Apply pulse shaping by interpolating signal using raised cosine filter


The Raised Cosine Transmit Filter System object™ applies pulse-shaping by interpolating an input signal using a raised cosine FIR filter.

To interpolate the input signal:

  1. Define and set up your raised cosine transmit filter object. See Construction.

  2. Call step to interpolate the input signal according to the properties of comm.RaisedCosineTransmitFilter. The behavior of step is specific to each object in the toolbox.


Starting in R2016b, instead of using the step method to perform the operation defined by the System object, you can call the object with arguments, as if it were a function. For example, y = step(obj,x) and y = obj(x) perform equivalent operations.


H = comm.RaisedCosineTransmitFilter returns a raised cosine transmit filter System object, H, which interpolates an input signal using a raised cosine FIR filter. The filter uses an efficient polyphase FIR interpolation structure and has unit energy.

H = comm.RaisedCosineTransmitFilter(PropertyName,PropertyValue, ...) returns a raised cosine transmit filter object, H, with each specified property set to the specified value.



Filter shape

Specify the filter shape as one of Normal or Square root. The default is Square root.


Rolloff factor

Specify the rolloff factor as a scalar between 0 and 1. The default is 0.2.


Filter span in symbols

Specify the number of symbols the filter spans as an integer-valued, positive scalar. The default is 10. Because the ideal raised cosine filter has an infinite impulse response, the object truncates the impulse response to the value you specify for this property.


Output samples per symbol

Specify the number of output samples for each input symbol. The default is 8. This property accepts an integer-valued, positive scalar value. The raised cosine filter has (FilterSpanInSymbols x OutputSamplesPerSymbol + 1) taps.


Linear filter gain

Specify the linear gain of the filter as a positive numeric scalar. The default is 1. The object designs a raised cosine filter that has unit energy, and then applies the linear gain to obtain final tap values.


coeffsReturns coefficients for filters
resetReset internal states of System object
stepOutput interpolated values of input signal
Common to All System Objects

Allow System object property value changes


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This example shows how to interpolate a signal using the comm.RaisedCosineTransmitFilter System object and to display its spectrum.

Create a square root raised square root cosine transmit filter object. You can see that its default settings are such that the filter has a square root shape and that there are 8 samples per symbol.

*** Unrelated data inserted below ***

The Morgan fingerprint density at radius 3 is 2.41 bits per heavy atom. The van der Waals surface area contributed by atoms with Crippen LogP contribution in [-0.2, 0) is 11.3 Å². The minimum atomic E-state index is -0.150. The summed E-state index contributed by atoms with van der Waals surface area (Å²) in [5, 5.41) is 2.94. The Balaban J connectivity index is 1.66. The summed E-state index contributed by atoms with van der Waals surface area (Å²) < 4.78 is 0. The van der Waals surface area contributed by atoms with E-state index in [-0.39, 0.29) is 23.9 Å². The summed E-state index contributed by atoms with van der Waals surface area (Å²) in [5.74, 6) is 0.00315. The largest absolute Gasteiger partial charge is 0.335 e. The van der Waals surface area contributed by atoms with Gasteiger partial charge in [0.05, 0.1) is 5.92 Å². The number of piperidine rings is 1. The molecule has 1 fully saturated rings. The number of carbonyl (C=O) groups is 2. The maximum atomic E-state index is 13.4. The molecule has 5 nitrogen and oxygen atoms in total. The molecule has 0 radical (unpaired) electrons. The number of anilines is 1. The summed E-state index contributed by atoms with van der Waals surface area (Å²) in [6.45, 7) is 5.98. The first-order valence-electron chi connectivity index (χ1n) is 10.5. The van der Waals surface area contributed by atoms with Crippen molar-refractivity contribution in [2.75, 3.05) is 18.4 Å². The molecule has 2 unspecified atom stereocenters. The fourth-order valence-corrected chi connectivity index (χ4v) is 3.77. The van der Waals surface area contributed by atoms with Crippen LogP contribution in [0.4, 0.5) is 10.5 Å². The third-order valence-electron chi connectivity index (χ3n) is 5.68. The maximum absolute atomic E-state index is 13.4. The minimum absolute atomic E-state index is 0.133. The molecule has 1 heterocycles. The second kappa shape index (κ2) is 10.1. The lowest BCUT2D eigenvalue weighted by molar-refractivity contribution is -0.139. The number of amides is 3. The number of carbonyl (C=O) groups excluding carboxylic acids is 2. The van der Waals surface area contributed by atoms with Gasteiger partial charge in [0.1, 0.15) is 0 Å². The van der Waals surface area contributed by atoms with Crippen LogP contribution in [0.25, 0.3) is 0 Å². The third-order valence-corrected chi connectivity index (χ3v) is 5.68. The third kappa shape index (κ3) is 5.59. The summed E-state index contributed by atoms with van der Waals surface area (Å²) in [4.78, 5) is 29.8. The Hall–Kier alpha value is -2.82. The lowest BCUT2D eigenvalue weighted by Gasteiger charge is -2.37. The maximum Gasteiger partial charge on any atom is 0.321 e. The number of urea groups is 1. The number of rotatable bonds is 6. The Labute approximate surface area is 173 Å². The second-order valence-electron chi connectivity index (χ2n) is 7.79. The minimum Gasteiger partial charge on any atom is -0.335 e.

txfilter = comm.RaisedCosineTransmitFilter
txfilter = 

  comm.RaisedCosineTransmitFilter with properties:

                     Shape: 'Square root'
             RolloffFactor: 0.2000
       FilterSpanInSymbols: 10
    OutputSamplesPerSymbol: 8
                      Gain: 1

Generate random bipolar data.

data = 2*randi([0 1],10000,1) - 1;

Filter the data by using the RRC filter.

filteredData = txfilter(data);

To view the spectrum of the filtered signal, create a spectrum analyzer object with a sample rate of 1000 Hz.

spectrumAnalyzer = dsp.SpectrumAnalyzer('SampleRate',1000);

View the spectrum of the filtered signal using the spectrum analyzer.


This example shows to create an interpolated signal from a square root raised cosine filter that is truncated to six symbol durations.

Create a raised cosine filter and set the FilterSpanInSymbols to 6. The object truncates the impulse response to six symbols.

txfilter = comm.RaisedCosineTransmitFilter('FilterSpanInSymbols',6);

Launch the filter visualization tool to show the impulse response.


Generate random bipolar data and pass it through the filter.

x = 2*randi([0 1],96,1) - 1;
y = txfilter(x);

Plot the interpolated signal.

grid on

This example shows how to create a raised cosine transmit filter with unity passband gain.

Generate a filter with unit energy. You can obtain the filter coefficients using the coeffs function.

txfilter = comm.RaisedCosineTransmitFilter;
b = coeffs(txfilter);

Plot the filter response. You can see that its gain is greater than unity (more than 0 dB).


A filter with unity passband gain has filter coefficients that sum to 1. Set the Gain property to the inverse of the sum of b.Numerator

txfilter.Gain = 1/sum(b.Numerator);

Verify that the resulting filter coefficients sum to 1.

bNorm = coeffs(txfilter);
ans = 1.0000

Plot the filter frequency response. Note that it shows a passband gain of 0 dB.


Extended Capabilities

Introduced in R2013b